Every month is ethics month
In September the CIPR threw its weight behind the Public Relations Society of America’s (PRSA) Ethics Awareness Month in a bid to inform and educate members, and the broader profession, about ongoing public relations ethics. There were round tables, new guidance documents, Twitter discussions and a policy change aimed at putting ethics at the heart of personal development.
Code of Conduct for professionals
The CIPR's Code of Conduct for members is at the heart of our disciplinary process whereby any member of the profession or the general public can raise a complaint against one our members if they believe they have broken any element of the Code.
We take the professional conduct of our members very seriously. In 2013 our regulatory consultant spent more than 2o0 hours of time on disciplinary procedures.
But no matter how effective the CIPR’s structures are in holding members to account; what really matters is what is known as ethical competence - a defining element of professionalism.
This is much more than just signing up to the Code, acknowledging it once a year on renewal, and in between time paying it no mind.
Ethical public relations practice
Ethical competence is based on a foundation of regulation and on the individual’s knowledge and technical competencies. It means that the individual can apply their knowledge and technical ability ethically. And there are many are examples of how ethical competence should be put in to practice.
The use of research, surveys and statistics is a matter of integrity, as well as ethical and technical competence.
Surveys and statistics can build powerful stories, but all messages, statistics and claims made in communications should be supported by proof and a robust and reasonable rationale for the claim.
Falling short of these standards brings not to just an individual’s professional conduct, but also public relations, into disrepute.
Burying bad news is not just unprofessional – it's as good as a cover-up. public relations professionals work in the public interest, as well as in the interests of their clients or employers. Important information that could influence public choices should be managed carefully, but should definitely not be suppressed or withheld from public scrutiny.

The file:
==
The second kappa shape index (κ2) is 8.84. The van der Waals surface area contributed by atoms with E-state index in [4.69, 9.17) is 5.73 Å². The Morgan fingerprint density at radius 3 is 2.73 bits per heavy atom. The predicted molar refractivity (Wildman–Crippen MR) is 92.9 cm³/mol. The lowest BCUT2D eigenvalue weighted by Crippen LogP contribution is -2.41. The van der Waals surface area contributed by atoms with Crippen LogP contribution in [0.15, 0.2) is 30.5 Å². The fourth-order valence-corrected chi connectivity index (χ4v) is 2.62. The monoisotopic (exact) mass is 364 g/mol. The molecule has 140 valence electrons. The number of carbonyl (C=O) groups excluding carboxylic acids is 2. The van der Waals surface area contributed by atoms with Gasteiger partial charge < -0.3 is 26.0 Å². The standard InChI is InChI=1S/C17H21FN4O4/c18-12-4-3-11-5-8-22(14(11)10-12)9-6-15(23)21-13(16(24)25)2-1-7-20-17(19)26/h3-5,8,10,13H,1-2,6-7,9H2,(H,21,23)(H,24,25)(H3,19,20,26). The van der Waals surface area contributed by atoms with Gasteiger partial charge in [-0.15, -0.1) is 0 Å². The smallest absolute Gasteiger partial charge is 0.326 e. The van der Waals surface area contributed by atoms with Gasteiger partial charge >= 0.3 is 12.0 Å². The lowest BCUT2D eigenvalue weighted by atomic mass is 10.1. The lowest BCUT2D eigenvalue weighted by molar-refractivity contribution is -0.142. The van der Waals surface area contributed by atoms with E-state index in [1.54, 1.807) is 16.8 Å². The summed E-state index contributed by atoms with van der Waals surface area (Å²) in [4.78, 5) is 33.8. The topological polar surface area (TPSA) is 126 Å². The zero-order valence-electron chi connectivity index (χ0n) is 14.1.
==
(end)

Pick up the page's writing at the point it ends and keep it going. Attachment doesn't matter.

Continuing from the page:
Professionals should always deal fairly with the public and sometimes that means putting the public interests ahead of the client. Not taking this into consideration, and acting against this principle, is unethical.
This should be the same whether we’re talking about creating fake profiles and followers on social media, to dealing fairly and honestly with journalists to the treatment of interns.
Managers and leaders in public relations have a duty to create a culture in which ethical conduct is the norm, and not just simply acknowledge the existence of a Code, but live by it.
CIPR to make ethics a compulsory CPD module from March 2015
So how should ethical competence be validated? Disciplinary process is a blunt instrument.
At the moment, we require members who sign up to CPD to gain 60 points across two ‘streams’ broadly around knowledge development and volunteering.
From March 2015, when the new CPD year starts, we will make it compulsory to log at least five points’ worth of professional development activity relating to ethics.
I believe that if we’re ever going to get serious about changing the perception of public relations in the eyes of clients, employers and the general public, it is important for them to know that people who claim to be professional in public relations pay more than lip service to their Code of Conduct.
Changing our CPD structure to build ethics is a step towards making it a standard competence.
The only way is ethics.
This article first appeared as a column in Communicate Magazine.